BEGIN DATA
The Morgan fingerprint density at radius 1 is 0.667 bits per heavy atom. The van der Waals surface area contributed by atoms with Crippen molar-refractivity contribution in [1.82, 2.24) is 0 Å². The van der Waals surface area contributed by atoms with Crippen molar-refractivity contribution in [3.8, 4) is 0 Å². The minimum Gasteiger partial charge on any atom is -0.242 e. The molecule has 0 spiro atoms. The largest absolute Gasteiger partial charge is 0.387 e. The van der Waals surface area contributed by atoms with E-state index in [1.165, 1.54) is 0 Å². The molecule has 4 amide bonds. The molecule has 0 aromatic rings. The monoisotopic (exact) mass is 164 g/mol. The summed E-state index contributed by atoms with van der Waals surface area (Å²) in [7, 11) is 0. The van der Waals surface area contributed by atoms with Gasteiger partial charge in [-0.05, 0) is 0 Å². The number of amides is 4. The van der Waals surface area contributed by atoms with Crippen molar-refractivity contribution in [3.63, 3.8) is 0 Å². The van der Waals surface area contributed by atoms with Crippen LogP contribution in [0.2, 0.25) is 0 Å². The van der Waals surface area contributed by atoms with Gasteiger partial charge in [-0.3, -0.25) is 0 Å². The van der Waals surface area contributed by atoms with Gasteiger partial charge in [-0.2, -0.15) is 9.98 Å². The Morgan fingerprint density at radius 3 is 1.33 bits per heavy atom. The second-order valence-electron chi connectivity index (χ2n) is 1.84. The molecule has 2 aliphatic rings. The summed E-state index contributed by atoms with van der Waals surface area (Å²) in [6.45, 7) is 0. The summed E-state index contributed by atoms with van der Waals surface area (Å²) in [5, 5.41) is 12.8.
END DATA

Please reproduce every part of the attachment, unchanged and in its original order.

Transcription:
The Morgan fingerprint density at radius 1 is 0.667 bits per heavy atom. The van der Waals surface area contributed by atoms with Crippen molar-refractivity contribution in [1.82, 2.24) is 0 Å². The van der Waals surface area contributed by atoms with Crippen molar-refractivity contribution in [3.8, 4) is 0 Å². The minimum Gasteiger partial charge on any atom is -0.242 e. The molecule has 0 spiro atoms. The largest absolute Gasteiger partial charge is 0.387 e. The van der Waals surface area contributed by atoms with E-state index in [1.165, 1.54) is 0 Å². The molecule has 4 amide bonds. The molecule has 0 aromatic rings. The monoisotopic (exact) mass is 164 g/mol. The summed E-state index contributed by atoms with van der Waals surface area (Å²) in [7, 11) is 0. The van der Waals surface area contributed by atoms with Gasteiger partial charge in [-0.05, 0) is 0 Å². The number of amides is 4. The van der Waals surface area contributed by atoms with Crippen molar-refractivity contribution in [3.63, 3.8) is 0 Å². The van der Waals surface area contributed by atoms with Crippen LogP contribution in [0.2, 0.25) is 0 Å². The van der Waals surface area contributed by atoms with Gasteiger partial charge in [-0.3, -0.25) is 0 Å². The van der Waals surface area contributed by atoms with Gasteiger partial charge in [-0.2, -0.15) is 9.98 Å². The Morgan fingerprint density at radius 3 is 1.33 bits per heavy atom. The second-order valence-electron chi connectivity index (χ2n) is 1.84. The molecule has 2 aliphatic rings. The summed E-state index contributed by atoms with van der Waals surface area (Å²) in [6.45, 7) is 0. The summed E-state index contributed by atoms with van der Waals surface area (Å²) in [5, 5.41) is 12.8.